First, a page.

The Book of Revelation and Its Interpreters: Short Studies and an Annotated Bibliography.
Lanham, Boulder, New York and London: Rowman and Littlefield, 2016.
The Book of Revelation has fired the imaginations of theologians, preachers, artists, and ordinary Christians across the centuries. The resulting number of commentaries on the book is enormous, and most studies can only touch upon, at most, a representative sample of this vast literature. As a consequence, many focus largely on the interpretation of the Apocalypse only within specific periods, such as the patristic period or during the Reformation. One result of this severe limitation given the vast literary corpus is how historical interpretations in critical commentaries of the Book of Revelations tend to prioritize authors from the modern period.
In The Book of Revelation and Its Interpreters: Short Studies and an Annotated Bibliography, editors Richard Tresley and Ian Boxall fill a significant gap in the scholarly literature. At its heart is an extensive annotated bibliography, covering commentaries on the book up to 1700, including most of the early illuminated Apocalypses. Supporting the presentation of this survey of the historical interpretations of the Book of Revelation is an extended overview of Revelation’s often-colorful reception history by Christopher Rowland, together with a number of short studies on various aspects of the book. These include discussions of specific commentators, such as Sean Michael Ryan’s look at Tyconius and Francis X. Gumerlock exploration of Chromatius of Aquileia, alongside a more general treatment of Revelation’s impact on the figure of John of Patmos in an essay by Ian Boxall and the visual reception of Revelation in Natasha O’Hear’s article.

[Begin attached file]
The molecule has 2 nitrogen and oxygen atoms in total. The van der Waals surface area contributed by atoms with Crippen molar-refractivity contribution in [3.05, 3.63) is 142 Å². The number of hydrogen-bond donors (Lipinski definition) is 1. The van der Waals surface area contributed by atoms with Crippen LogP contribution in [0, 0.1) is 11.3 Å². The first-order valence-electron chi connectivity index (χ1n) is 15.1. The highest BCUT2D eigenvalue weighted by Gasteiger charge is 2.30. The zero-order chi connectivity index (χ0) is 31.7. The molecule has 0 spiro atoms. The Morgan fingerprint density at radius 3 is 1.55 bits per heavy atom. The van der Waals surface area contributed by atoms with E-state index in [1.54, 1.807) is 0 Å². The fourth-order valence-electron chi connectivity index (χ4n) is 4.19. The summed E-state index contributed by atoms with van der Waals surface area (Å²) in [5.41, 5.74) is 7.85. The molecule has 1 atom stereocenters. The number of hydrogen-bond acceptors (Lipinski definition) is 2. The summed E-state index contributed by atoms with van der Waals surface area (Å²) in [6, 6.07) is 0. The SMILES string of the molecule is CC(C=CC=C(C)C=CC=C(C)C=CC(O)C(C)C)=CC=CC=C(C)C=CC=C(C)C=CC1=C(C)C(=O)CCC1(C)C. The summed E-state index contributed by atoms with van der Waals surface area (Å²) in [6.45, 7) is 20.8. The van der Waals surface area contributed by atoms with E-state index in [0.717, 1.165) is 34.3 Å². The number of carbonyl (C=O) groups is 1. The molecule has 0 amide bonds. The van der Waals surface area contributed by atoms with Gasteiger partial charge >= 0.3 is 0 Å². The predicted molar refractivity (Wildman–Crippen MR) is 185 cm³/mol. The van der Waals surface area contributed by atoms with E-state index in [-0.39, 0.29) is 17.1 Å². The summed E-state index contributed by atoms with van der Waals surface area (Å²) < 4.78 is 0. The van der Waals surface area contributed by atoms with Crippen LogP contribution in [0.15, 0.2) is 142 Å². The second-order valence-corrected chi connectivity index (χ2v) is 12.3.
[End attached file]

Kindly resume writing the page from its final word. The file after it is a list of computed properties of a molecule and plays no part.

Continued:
The Book of Revelation and Its Interpreters provides a valuable bibliographical resource for those working in the field of Biblical Studies, history of Christianity, eschatology and apocalyptic studies. The accompanying essays orient the authors recorded in the bibliography within a larger context, offering specific examples of the Apocalypse’s capacity to speak in fresh and often surprising ways to diverse audiences throughout history.